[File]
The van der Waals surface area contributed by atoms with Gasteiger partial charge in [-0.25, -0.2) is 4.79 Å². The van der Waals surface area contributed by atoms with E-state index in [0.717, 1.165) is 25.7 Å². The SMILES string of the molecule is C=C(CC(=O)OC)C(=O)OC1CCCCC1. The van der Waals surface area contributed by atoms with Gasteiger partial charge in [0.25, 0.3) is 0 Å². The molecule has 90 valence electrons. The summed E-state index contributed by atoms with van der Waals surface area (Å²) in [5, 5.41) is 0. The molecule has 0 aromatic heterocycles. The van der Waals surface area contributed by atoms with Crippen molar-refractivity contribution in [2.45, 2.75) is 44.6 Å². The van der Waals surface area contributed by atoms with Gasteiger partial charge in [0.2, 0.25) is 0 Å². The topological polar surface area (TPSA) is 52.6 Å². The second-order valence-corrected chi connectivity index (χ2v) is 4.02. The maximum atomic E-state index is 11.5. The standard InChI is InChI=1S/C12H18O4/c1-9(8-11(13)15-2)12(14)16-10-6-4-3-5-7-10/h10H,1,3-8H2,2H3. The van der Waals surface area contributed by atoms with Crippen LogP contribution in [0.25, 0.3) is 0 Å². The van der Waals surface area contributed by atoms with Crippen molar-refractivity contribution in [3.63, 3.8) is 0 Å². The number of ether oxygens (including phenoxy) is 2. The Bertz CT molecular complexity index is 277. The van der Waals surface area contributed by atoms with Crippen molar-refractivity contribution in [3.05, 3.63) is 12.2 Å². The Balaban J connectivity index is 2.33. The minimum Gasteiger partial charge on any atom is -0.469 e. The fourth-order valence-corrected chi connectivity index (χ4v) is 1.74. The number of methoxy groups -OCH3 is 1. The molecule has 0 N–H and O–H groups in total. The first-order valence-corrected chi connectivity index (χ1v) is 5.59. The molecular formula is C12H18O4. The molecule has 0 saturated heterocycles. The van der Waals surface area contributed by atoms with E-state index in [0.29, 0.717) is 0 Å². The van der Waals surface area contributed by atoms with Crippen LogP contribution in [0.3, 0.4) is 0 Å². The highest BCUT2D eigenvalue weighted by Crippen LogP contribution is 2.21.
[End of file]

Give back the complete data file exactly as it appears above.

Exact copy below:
The van der Waals surface area contributed by atoms with Gasteiger partial charge in [-0.25, -0.2) is 4.79 Å². The van der Waals surface area contributed by atoms with E-state index in [0.717, 1.165) is 25.7 Å². The SMILES string of the molecule is C=C(CC(=O)OC)C(=O)OC1CCCCC1. The van der Waals surface area contributed by atoms with Gasteiger partial charge in [0.25, 0.3) is 0 Å². The molecule has 90 valence electrons. The summed E-state index contributed by atoms with van der Waals surface area (Å²) in [5, 5.41) is 0. The molecule has 0 aromatic heterocycles. The van der Waals surface area contributed by atoms with Crippen molar-refractivity contribution in [2.45, 2.75) is 44.6 Å². The van der Waals surface area contributed by atoms with Gasteiger partial charge in [0.2, 0.25) is 0 Å². The topological polar surface area (TPSA) is 52.6 Å². The second-order valence-corrected chi connectivity index (χ2v) is 4.02. The maximum atomic E-state index is 11.5. The standard InChI is InChI=1S/C12H18O4/c1-9(8-11(13)15-2)12(14)16-10-6-4-3-5-7-10/h10H,1,3-8H2,2H3. The van der Waals surface area contributed by atoms with Crippen LogP contribution in [0.25, 0.3) is 0 Å². The van der Waals surface area contributed by atoms with Crippen molar-refractivity contribution in [3.63, 3.8) is 0 Å². The number of ether oxygens (including phenoxy) is 2. The Bertz CT molecular complexity index is 277. The van der Waals surface area contributed by atoms with Crippen molar-refractivity contribution in [3.05, 3.63) is 12.2 Å². The Balaban J connectivity index is 2.33. The minimum Gasteiger partial charge on any atom is -0.469 e. The fourth-order valence-corrected chi connectivity index (χ4v) is 1.74. The number of methoxy groups -OCH3 is 1. The molecule has 0 N–H and O–H groups in total. The first-order valence-corrected chi connectivity index (χ1v) is 5.59. The molecular formula is C12H18O4. The molecule has 0 saturated heterocycles. The van der Waals surface area contributed by atoms with E-state index in [0.29, 0.717) is 0 Å². The van der Waals surface area contributed by atoms with Crippen LogP contribution in [0.3, 0.4) is 0 Å². The highest BCUT2D eigenvalue weighted by Crippen LogP contribution is 2.21.